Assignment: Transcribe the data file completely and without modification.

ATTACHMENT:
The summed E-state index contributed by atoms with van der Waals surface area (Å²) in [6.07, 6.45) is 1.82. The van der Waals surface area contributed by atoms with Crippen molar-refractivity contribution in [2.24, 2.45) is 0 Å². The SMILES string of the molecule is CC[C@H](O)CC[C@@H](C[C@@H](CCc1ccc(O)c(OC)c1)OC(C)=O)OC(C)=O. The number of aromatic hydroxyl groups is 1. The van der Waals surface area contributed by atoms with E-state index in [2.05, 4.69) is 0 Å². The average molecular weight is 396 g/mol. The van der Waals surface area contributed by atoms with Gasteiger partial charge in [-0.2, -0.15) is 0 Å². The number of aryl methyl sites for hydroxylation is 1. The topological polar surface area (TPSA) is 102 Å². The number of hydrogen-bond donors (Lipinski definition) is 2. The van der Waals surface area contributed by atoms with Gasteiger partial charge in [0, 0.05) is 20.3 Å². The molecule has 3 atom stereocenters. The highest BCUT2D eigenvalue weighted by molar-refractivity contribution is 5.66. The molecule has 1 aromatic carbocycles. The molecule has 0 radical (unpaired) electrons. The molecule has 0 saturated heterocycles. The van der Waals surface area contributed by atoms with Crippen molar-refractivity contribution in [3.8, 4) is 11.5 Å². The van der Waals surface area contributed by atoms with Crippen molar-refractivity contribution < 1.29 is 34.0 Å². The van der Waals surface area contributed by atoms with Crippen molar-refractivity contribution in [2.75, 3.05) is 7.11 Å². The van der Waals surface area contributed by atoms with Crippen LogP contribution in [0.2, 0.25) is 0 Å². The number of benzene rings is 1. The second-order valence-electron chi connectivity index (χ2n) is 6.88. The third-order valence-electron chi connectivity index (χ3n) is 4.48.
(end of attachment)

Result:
The summed E-state index contributed by atoms with van der Waals surface area (Å²) in [6.07, 6.45) is 1.82. The van der Waals surface area contributed by atoms with Crippen molar-refractivity contribution in [2.24, 2.45) is 0 Å². The SMILES string of the molecule is CC[C@H](O)CC[C@@H](C[C@@H](CCc1ccc(O)c(OC)c1)OC(C)=O)OC(C)=O. The number of aromatic hydroxyl groups is 1. The van der Waals surface area contributed by atoms with E-state index in [2.05, 4.69) is 0 Å². The average molecular weight is 396 g/mol. The van der Waals surface area contributed by atoms with Gasteiger partial charge in [-0.2, -0.15) is 0 Å². The number of aryl methyl sites for hydroxylation is 1. The topological polar surface area (TPSA) is 102 Å². The number of hydrogen-bond donors (Lipinski definition) is 2. The van der Waals surface area contributed by atoms with Gasteiger partial charge in [0, 0.05) is 20.3 Å². The molecule has 3 atom stereocenters. The highest BCUT2D eigenvalue weighted by molar-refractivity contribution is 5.66. The molecule has 1 aromatic carbocycles. The molecule has 0 radical (unpaired) electrons. The molecule has 0 saturated heterocycles. The van der Waals surface area contributed by atoms with Crippen molar-refractivity contribution in [3.8, 4) is 11.5 Å². The van der Waals surface area contributed by atoms with Crippen molar-refractivity contribution < 1.29 is 34.0 Å². The van der Waals surface area contributed by atoms with Crippen molar-refractivity contribution in [2.75, 3.05) is 7.11 Å². The van der Waals surface area contributed by atoms with Crippen LogP contribution in [0.2, 0.25) is 0 Å². The number of benzene rings is 1. The second-order valence-electron chi connectivity index (χ2n) is 6.88. The third-order valence-electron chi connectivity index (χ3n) is 4.48.